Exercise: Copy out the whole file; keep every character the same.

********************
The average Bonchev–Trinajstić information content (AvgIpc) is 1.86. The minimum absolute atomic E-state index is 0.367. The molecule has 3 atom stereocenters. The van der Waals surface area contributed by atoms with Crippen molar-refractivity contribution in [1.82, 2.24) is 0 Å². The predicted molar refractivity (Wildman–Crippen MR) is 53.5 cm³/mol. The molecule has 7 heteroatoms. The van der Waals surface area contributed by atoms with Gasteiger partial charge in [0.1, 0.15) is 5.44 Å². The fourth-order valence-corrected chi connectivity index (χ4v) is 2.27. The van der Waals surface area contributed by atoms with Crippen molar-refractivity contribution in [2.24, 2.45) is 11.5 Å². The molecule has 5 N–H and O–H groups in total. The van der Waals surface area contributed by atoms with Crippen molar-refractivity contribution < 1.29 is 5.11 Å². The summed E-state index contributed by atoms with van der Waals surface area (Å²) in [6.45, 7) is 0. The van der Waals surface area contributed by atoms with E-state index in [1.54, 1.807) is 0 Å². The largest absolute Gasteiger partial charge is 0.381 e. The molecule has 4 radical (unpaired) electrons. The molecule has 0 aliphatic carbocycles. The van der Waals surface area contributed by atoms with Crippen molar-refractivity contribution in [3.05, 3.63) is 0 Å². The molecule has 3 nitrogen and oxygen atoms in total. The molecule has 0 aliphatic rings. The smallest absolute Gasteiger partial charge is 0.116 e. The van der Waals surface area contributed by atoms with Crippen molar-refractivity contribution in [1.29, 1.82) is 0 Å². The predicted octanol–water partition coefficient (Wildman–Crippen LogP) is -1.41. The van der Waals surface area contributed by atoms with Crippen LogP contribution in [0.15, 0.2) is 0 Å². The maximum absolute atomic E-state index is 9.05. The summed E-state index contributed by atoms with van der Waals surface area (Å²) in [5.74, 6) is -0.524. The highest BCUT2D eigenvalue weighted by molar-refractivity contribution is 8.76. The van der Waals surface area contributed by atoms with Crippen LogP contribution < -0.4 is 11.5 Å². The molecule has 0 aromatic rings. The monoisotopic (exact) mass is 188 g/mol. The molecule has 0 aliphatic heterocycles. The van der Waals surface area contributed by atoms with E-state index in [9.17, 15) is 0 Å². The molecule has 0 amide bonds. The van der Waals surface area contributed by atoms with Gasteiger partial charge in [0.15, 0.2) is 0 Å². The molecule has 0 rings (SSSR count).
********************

The average Bonchev–Trinajstić information content (AvgIpc) is 1.86. The minimum absolute atomic E-state index is 0.367. The molecule has 3 atom stereocenters. The van der Waals surface area contributed by atoms with Crippen molar-refractivity contribution in [1.82, 2.24) is 0 Å². The predicted molar refractivity (Wildman–Crippen MR) is 53.5 cm³/mol. The molecule has 7 heteroatoms. The van der Waals surface area contributed by atoms with Gasteiger partial charge in [0.1, 0.15) is 5.44 Å². The fourth-order valence-corrected chi connectivity index (χ4v) is 2.27. The van der Waals surface area contributed by atoms with Crippen molar-refractivity contribution in [2.24, 2.45) is 11.5 Å². The molecule has 5 N–H and O–H groups in total. The van der Waals surface area contributed by atoms with Crippen molar-refractivity contribution < 1.29 is 5.11 Å². The summed E-state index contributed by atoms with van der Waals surface area (Å²) in [6.45, 7) is 0. The van der Waals surface area contributed by atoms with E-state index in [1.54, 1.807) is 0 Å². The largest absolute Gasteiger partial charge is 0.381 e. The molecule has 4 radical (unpaired) electrons. The molecule has 0 aliphatic carbocycles. The van der Waals surface area contributed by atoms with Crippen molar-refractivity contribution in [3.05, 3.63) is 0 Å². The molecule has 3 nitrogen and oxygen atoms in total. The molecule has 0 aliphatic rings. The smallest absolute Gasteiger partial charge is 0.116 e. The van der Waals surface area contributed by atoms with Crippen molar-refractivity contribution in [1.29, 1.82) is 0 Å². The predicted octanol–water partition coefficient (Wildman–Crippen LogP) is -1.41. The van der Waals surface area contributed by atoms with Crippen LogP contribution in [0.15, 0.2) is 0 Å². The maximum absolute atomic E-state index is 9.05. The summed E-state index contributed by atoms with van der Waals surface area (Å²) in [5.74, 6) is -0.524. The highest BCUT2D eigenvalue weighted by molar-refractivity contribution is 8.76. The van der Waals surface area contributed by atoms with Crippen LogP contribution < -0.4 is 11.5 Å². The molecule has 0 aromatic rings. The monoisotopic (exact) mass is 188 g/mol. The molecule has 0 aliphatic heterocycles. The van der Waals surface area contributed by atoms with E-state index in [9.17, 15) is 0 Å². The molecule has 0 amide bonds. The van der Waals surface area contributed by atoms with Gasteiger partial charge in [0.15, 0.2) is 0 Å². The molecule has 0 rings (SSSR count).